And I feel like I've been pummeled into submission by beauty. The cinematography really is unrelentingly, oppressively beautiful for every frame of the film. And so I'll begin by possibly committing blasphemy or at the very least subjecting you to the ravings of a lunatic...I'm going to compare and contrast Terrence Malick and Zack Snyder.
See, Zack Snyder also tries to make his films oppressively beautiful (or at least impressively awe-inspiring) for every frame of the film. And it's just exhausting. When every seen is supposed to be the most awesomest thing ever, ultimately nothing is awesome...or even impressive. I've said it before, and I thought it was a truism, that beauty needs a little contrast. You must spend some time looking at non-beautiful things in order to better appreciate beauty when you see it.
It turns out, this is not a truism...it's not even necessarily true. I don't know how he did it--call it a minor artistic miracle--but Terrence Malick created over 2 hours of pure beauty, and it was still beautiful in the closing scenes. Now I'm an atheist, but if I were a believer I might say this is because Malick gets his sense of beauty from his God, while Snyder gets his sense of beauty from his balls.
And it's important to recognize this as a deeply Godly movie. And I choose the word "Godly" carefully. I wouldn't call it a "religious" movie. It's not about religion--the establishment of a church/system of worshiping God on Earth. Nor is it a "spiritual" movie--the nebulous cop-out of people who don't subscribe to a religion but believe in 'some higher power.' It's a Godly movie, in that it is a movie about God, and presumably deeply informed by Malick's personal relationship to God (which, as an atheist, I have to point out is his own hallucination).
And now I will attempt to explicate 'what the movie is about.' Out of courtesy, I will announce spoiler alert, but it's the sort of movie where even if I have this right you'll still have to see it to experience it (and decide I'm completely wrong).
The entire movie takes place inside the head of Sean Penn's character, Jack O'brien, as he's attempting to understand/come to terms with/change his place in the universe. See, when he was young his little brother died. We never see exactly how it happens, but there's ample evidence that it was his fault.
But first let me go back a bit. The movie actually opens with the dichotomous choice every human has to make--to live a life of nature, or a life of spirituality. In this worldview, nature is not spiritual (take that, hippies!). Nature is striving for superiority, survival of the fittest, etc. Spirituality is seeing beauty everywhere and feeling only love. If you choose nature, no matter how successful you are, you will still see pain and ugliness and failure and you will never let yourself be happy. Jack has chosen nature, and has become a towering giant of industry--even getting the CITIZEN KANE high angle make-me-look-like-a-giant shots. But he's miserable, still haunted by his brother's death, and so he tries to make sense of his place in the universe.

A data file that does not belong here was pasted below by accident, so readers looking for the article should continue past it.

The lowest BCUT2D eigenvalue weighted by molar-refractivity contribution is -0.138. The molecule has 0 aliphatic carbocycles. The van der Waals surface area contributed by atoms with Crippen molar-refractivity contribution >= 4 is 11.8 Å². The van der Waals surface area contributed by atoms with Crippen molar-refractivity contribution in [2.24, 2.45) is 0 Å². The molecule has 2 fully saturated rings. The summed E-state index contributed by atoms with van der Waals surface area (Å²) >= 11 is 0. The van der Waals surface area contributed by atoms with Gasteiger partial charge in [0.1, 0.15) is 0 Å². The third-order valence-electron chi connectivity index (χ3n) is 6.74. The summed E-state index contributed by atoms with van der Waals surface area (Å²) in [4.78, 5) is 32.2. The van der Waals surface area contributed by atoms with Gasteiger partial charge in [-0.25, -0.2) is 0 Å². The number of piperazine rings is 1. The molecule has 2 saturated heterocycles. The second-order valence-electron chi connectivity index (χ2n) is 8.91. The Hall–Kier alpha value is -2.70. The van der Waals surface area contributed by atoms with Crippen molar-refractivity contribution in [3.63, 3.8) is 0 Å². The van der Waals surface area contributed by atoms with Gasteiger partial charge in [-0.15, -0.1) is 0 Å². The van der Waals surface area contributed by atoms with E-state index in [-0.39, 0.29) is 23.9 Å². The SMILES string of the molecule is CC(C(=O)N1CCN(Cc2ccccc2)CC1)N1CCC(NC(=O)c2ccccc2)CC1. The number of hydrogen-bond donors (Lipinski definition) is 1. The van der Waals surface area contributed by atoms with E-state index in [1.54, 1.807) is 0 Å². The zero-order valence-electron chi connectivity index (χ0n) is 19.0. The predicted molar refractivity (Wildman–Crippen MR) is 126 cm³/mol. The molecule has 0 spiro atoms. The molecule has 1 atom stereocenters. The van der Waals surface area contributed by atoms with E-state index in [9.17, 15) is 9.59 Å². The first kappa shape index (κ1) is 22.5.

And to do that, he starts at the start of the universe. Cosmic light, the Earth forming, and dinosaurs. I know all the reviews have to question the dinosaurs. Maybe they're not necessary, but I will defend them as a) beautiful, and b) sort of make sense. At least, there's a scene in Jack's childhood when he's playing in a field, finds a bone, and declares it a dinosaur bone. So if it's all taking place in his head, and he remembers that scene, it makes sense that he thinks of dinosaurs (also, I think he might have been an oil tycoon, so possible dinosaurs are directly on his mind as his source of revenue). Oh, and they're beautiful enough that I would pay good money to see a 2 hour Terrence Malick dinosaur movie, screw everything else (DVD extra, please?)
So we jump from the dinosaurs directly to Jack's birth. And his parents, Brad Pitt and Jessica Chastain--the living embodiments of Nature and Spirituality. Things are fine, until they have a second and third son, and Jack is no longer the center of attention and starts acting out. As he gets older, his father also starts pushing him more, trying to turn him into a classic 'survival of the fittest' success. And I have to praise Brad Pitt's performance, which avoids the cliche 'strict father' stereotype by putting in some very genuine moments that show he loves his sons, and that he dreamed of being a musician (a church organist, in fact), before he became a businessman (and ultimately, a failed businessman).
Well, Jack's playtime with his brothers gets more and more dangerous, but unless I dozed off for a moment we never actually see how his brother died. I assume (and assume I'm supposed to assume) that Jack was responsible. And then we go back to modern times, fully grown industry giant Sean Penn thinks back on all of this, and in his mind rejects the path of nature and embraces the path of spirituality. And then we somehow jump to the desert, where we see the crevice from 127 HOURS, and then to the beach where all the people from Jack's past (including his parents and his dead brother) are there to greet and embrace him. And they all lived happily and spiritually for ever and ever, the end.
So yeah, it's beautiful. And yeah, it's pretentious. But you know what, it was pretentious in a way that makes pretension seem like the most natural, obvious thing in the world. I mean, he made a movie, over 2 hours of moving pictures with synchronized sound. And somehow he thought not only should we see it, but we should pay good money to see it. And he's right. The very act of making a movie--of making any art, really--is pretentious. So if you're going to be pretentious, you might as well be pretentious about big ideas grandly illuminated.
Running Time: 139 minutes
My Total Minutes: 241,558